From the moment they’re born, American children are surrounded by images of anthropomorphized animals—looming above their cribs, chattering away in cartoons, grinning at them from the very patterns on their sheets. Yet the thing about real animals that children love is their difference from us, the fact that these furry creatures who walk among us don’t wear clothes, don’t obey rules, and don’t speak, at least not in a language we can understand. Many classics of children’s literature, including Eric Knight’s 1940 novel Lassie Come-Home, emphasize this difference between animal and human experience by attempting to explore the remote regions of the animal mind, where actions spring not from logic but from instinct. As a dogcatcher in the novel observes after being bested by the titular collie: “They ain’t—well—they ain’t human, dogs ain’t. They just ain’t human!”
Charles Sturridge’s plummy new film Lassie (Genius Products Inc.) returns to the source material with an almost solemn fidelity, tracing one collie’s epic journey from the Scottish Highlands to her home in a mining town in Yorkshire (and in case you don’t know how far that is, the film provides a helpful map.) Like Knight’s novel, the film moves at a gentle rhythm that’s miles from the frantic pace of most current films aimed at children. Sturridge, who directed the TV miniseries based on Evelyn Waugh’s Brideshead Revisited, knows his way around the adaptation of novels to film. He captures both Knight’s tone of nostalgic lyricism and his wry class analysis.
Class analysis in a dog movie? Yes, Lassie is such a fine specimen of colliehood that the Duke of Rudling (Peter O’Toole), a dog fancier, has bought her as a gift for his self-contained granddaughter, Cilla (Hester Odgers). Lassie’s previous owners, an out-of-work miner named Sam Carraclough (John Lynch) and his wife, Sarah (Samantha Morton), reluctantly part with Lassie in order to put bread on their table. But the Carracloughs’ son, 9-year-old Joe (Jonathan Mason), is inconsolable. Lassie not only slept in his bed at night but met him outside the school gate every afternoon. Joe takes to his bed in silence and refuses to eat.
Taken to the duke’s kennels in Yorkshire, the collie stubbornly refuses to miss her after-school appointment, finding new ways to escape every day until the duke finally spirits her up to his estate in Scotland. There, she’s minded by the villainous dog trainer Hynes (Steve Pemberton). But when Cilla, observing the animal’s mistreatment at Hynes’ hands, leaves the gate open accidentally on purpose, Lassie is off in a flash, following her instinct southward toward home.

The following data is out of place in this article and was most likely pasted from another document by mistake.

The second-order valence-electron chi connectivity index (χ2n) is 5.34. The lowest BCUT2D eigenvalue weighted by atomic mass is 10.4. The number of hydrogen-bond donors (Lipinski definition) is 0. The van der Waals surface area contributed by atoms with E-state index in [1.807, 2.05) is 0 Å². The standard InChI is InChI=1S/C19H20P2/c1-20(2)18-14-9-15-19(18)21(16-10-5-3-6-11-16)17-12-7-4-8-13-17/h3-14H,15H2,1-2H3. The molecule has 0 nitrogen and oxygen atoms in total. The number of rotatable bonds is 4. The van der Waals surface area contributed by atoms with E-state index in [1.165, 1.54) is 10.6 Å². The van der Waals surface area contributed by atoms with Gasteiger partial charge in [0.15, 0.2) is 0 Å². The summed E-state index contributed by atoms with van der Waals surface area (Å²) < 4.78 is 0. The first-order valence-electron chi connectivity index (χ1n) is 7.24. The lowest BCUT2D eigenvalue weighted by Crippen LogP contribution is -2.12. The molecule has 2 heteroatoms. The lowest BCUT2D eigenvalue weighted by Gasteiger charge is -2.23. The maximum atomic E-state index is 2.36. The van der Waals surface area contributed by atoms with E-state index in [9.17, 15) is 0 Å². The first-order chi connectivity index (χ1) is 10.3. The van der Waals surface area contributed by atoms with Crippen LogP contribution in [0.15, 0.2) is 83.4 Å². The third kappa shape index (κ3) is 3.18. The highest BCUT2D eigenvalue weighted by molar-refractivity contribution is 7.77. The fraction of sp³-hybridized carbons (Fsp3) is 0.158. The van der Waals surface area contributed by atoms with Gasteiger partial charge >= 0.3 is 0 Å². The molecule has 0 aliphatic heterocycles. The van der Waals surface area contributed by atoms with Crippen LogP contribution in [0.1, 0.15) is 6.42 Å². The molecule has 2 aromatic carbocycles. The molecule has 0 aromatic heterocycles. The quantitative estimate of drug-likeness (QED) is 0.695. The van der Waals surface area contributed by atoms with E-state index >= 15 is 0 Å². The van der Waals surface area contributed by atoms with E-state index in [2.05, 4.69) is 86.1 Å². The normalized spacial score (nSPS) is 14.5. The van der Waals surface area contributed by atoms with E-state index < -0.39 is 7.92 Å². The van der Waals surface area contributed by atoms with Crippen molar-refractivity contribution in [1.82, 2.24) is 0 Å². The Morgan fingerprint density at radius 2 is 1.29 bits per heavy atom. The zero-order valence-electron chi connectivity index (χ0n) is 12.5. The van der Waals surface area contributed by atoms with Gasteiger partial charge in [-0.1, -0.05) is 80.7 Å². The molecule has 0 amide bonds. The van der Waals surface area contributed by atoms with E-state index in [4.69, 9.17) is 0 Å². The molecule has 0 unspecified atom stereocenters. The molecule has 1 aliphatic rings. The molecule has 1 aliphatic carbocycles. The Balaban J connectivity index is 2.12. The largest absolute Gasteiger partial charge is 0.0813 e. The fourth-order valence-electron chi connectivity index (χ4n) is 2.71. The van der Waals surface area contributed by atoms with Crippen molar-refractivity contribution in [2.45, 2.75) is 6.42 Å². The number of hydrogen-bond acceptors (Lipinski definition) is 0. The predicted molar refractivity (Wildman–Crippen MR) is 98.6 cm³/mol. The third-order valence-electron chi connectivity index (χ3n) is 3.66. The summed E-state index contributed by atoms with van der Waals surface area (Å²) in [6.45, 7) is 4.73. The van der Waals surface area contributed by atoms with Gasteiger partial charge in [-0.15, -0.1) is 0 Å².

All this setup takes place in the first 20 minutes or so; the rest of the movie consists of Lassie (played, for the most part, by an expressive male dog named Mason) in the arduous process of coming home. This involves a good deal of bounding over hill and dale, fjording the lochs of Scotland (where we catch a brief glimpse of the Loch Ness Monster), and trotting over the English heaths. The middle section of the film amounts to a kind of sentimental travelogue of the United Kingdom (splendidly photographed by Howard Atherton), with portraits of various human types, rural and urban, along the way. The only thing that’s missing from this section is any evidence of how Lassie gets her food in the wild; perhaps the book’s scenes of the domesticated dog learning to kill and eat rabbits were deemed too disturbing, though the film is rated PG for mild violence.
Peter O’Toole is magisterial, blustering and sublime: His half-deaf duke still has a touch of Lawrence of Arabia’s showstopping power (though the duke’s conciliatory gesture in the film’s last minutes may smack to some viewers of noblesse oblige). Samantha Morton is also fine as the flinty Mrs. Carraclough, but it’s Jonathan Mason as the fiercely loyal Joe who breaks the viewer’s heart. Peter Dinklage plays a traveling puppeteer whose caravan Lassie hooks up with for a brief stretch of her travels. As always, Dinklage’s dark, furrowed brow suggests a character deep enough to deserve a movie of his own.
It’s such a relief to settle into a film that lets dogs be dogs, children be children, and old-fashioned movies be old-fashioned movies. Lassie never panders to its audience, but even the youngest viewer should be able to get a handle on its simple and moving story: Which of us (like Joe) hasn’t lost something they loved, and which of us (like Lassie) hasn’t longed above all else to go home?